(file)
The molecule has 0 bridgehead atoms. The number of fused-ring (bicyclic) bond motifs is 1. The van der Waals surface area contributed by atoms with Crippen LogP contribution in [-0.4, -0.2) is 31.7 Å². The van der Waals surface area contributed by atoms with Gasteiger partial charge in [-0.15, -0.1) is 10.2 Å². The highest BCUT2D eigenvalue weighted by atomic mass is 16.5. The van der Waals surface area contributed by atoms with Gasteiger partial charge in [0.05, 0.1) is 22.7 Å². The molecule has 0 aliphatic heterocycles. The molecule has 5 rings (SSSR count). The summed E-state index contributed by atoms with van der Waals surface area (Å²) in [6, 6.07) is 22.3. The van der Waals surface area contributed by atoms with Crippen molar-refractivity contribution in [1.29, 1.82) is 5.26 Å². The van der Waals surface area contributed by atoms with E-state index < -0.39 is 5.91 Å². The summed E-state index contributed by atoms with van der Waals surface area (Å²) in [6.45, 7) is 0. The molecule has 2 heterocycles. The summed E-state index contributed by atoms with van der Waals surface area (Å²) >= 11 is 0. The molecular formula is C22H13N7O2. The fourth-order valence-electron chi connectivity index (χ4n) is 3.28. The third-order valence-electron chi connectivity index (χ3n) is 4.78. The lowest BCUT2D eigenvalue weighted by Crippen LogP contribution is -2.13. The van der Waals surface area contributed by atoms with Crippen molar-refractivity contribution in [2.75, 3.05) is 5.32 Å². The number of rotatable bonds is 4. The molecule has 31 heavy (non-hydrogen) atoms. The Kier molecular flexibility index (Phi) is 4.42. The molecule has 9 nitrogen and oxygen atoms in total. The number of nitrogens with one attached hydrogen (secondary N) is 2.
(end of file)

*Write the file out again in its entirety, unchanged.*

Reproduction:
The molecule has 0 bridgehead atoms. The number of fused-ring (bicyclic) bond motifs is 1. The van der Waals surface area contributed by atoms with Crippen LogP contribution in [-0.4, -0.2) is 31.7 Å². The van der Waals surface area contributed by atoms with Gasteiger partial charge in [-0.15, -0.1) is 10.2 Å². The highest BCUT2D eigenvalue weighted by atomic mass is 16.5. The van der Waals surface area contributed by atoms with Gasteiger partial charge in [0.05, 0.1) is 22.7 Å². The molecule has 0 aliphatic heterocycles. The molecule has 5 rings (SSSR count). The summed E-state index contributed by atoms with van der Waals surface area (Å²) in [6, 6.07) is 22.3. The van der Waals surface area contributed by atoms with Crippen molar-refractivity contribution in [1.29, 1.82) is 5.26 Å². The van der Waals surface area contributed by atoms with E-state index < -0.39 is 5.91 Å². The summed E-state index contributed by atoms with van der Waals surface area (Å²) in [6.45, 7) is 0. The molecule has 2 heterocycles. The summed E-state index contributed by atoms with van der Waals surface area (Å²) >= 11 is 0. The molecular formula is C22H13N7O2. The fourth-order valence-electron chi connectivity index (χ4n) is 3.28. The third-order valence-electron chi connectivity index (χ3n) is 4.78. The lowest BCUT2D eigenvalue weighted by Crippen LogP contribution is -2.13. The van der Waals surface area contributed by atoms with Crippen molar-refractivity contribution in [2.75, 3.05) is 5.32 Å². The number of rotatable bonds is 4. The molecule has 31 heavy (non-hydrogen) atoms. The Kier molecular flexibility index (Phi) is 4.42. The molecule has 9 nitrogen and oxygen atoms in total. The number of nitrogens with one attached hydrogen (secondary N) is 2.